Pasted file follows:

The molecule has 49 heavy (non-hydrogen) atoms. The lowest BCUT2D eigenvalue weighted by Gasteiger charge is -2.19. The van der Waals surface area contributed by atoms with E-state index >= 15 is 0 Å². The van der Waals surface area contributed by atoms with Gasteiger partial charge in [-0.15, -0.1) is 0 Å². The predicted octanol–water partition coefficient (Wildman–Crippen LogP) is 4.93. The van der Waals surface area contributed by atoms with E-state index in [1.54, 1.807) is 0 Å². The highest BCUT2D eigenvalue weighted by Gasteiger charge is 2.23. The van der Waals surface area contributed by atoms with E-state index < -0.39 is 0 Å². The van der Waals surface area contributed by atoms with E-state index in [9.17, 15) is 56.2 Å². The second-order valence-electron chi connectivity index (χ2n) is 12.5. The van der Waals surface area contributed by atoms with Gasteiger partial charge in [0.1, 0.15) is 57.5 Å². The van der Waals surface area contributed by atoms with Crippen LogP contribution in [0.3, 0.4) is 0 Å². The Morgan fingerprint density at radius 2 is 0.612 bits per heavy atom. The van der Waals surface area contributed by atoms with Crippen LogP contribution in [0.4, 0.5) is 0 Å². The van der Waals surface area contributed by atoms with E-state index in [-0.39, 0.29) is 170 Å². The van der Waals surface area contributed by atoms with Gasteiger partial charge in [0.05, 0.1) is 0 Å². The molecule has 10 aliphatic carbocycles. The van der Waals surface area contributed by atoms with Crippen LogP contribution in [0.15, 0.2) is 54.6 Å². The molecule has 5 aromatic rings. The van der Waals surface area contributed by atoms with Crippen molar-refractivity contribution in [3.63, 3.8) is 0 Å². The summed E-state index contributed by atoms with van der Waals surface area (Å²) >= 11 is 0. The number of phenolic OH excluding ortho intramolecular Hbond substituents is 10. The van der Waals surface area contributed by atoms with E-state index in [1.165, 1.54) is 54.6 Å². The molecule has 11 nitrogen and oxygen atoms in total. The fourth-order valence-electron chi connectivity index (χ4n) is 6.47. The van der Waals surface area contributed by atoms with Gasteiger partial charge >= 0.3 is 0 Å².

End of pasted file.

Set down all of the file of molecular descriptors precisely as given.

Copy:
The molecule has 49 heavy (non-hydrogen) atoms. The lowest BCUT2D eigenvalue weighted by Gasteiger charge is -2.19. The van der Waals surface area contributed by atoms with E-state index >= 15 is 0 Å². The van der Waals surface area contributed by atoms with Gasteiger partial charge in [-0.15, -0.1) is 0 Å². The predicted octanol–water partition coefficient (Wildman–Crippen LogP) is 4.93. The van der Waals surface area contributed by atoms with E-state index in [1.54, 1.807) is 0 Å². The highest BCUT2D eigenvalue weighted by Gasteiger charge is 2.23. The van der Waals surface area contributed by atoms with E-state index < -0.39 is 0 Å². The van der Waals surface area contributed by atoms with E-state index in [9.17, 15) is 56.2 Å². The second-order valence-electron chi connectivity index (χ2n) is 12.5. The van der Waals surface area contributed by atoms with Gasteiger partial charge in [0.1, 0.15) is 57.5 Å². The van der Waals surface area contributed by atoms with Crippen LogP contribution in [0.3, 0.4) is 0 Å². The Morgan fingerprint density at radius 2 is 0.612 bits per heavy atom. The van der Waals surface area contributed by atoms with Crippen LogP contribution in [0.4, 0.5) is 0 Å². The van der Waals surface area contributed by atoms with E-state index in [-0.39, 0.29) is 170 Å². The van der Waals surface area contributed by atoms with Gasteiger partial charge in [0.05, 0.1) is 0 Å². The molecule has 10 aliphatic carbocycles. The van der Waals surface area contributed by atoms with Crippen LogP contribution in [0.15, 0.2) is 54.6 Å². The molecule has 5 aromatic rings. The van der Waals surface area contributed by atoms with Crippen molar-refractivity contribution in [3.63, 3.8) is 0 Å². The summed E-state index contributed by atoms with van der Waals surface area (Å²) >= 11 is 0. The number of phenolic OH excluding ortho intramolecular Hbond substituents is 10. The van der Waals surface area contributed by atoms with E-state index in [1.165, 1.54) is 54.6 Å². The molecule has 11 nitrogen and oxygen atoms in total. The fourth-order valence-electron chi connectivity index (χ4n) is 6.47. The van der Waals surface area contributed by atoms with Gasteiger partial charge >= 0.3 is 0 Å².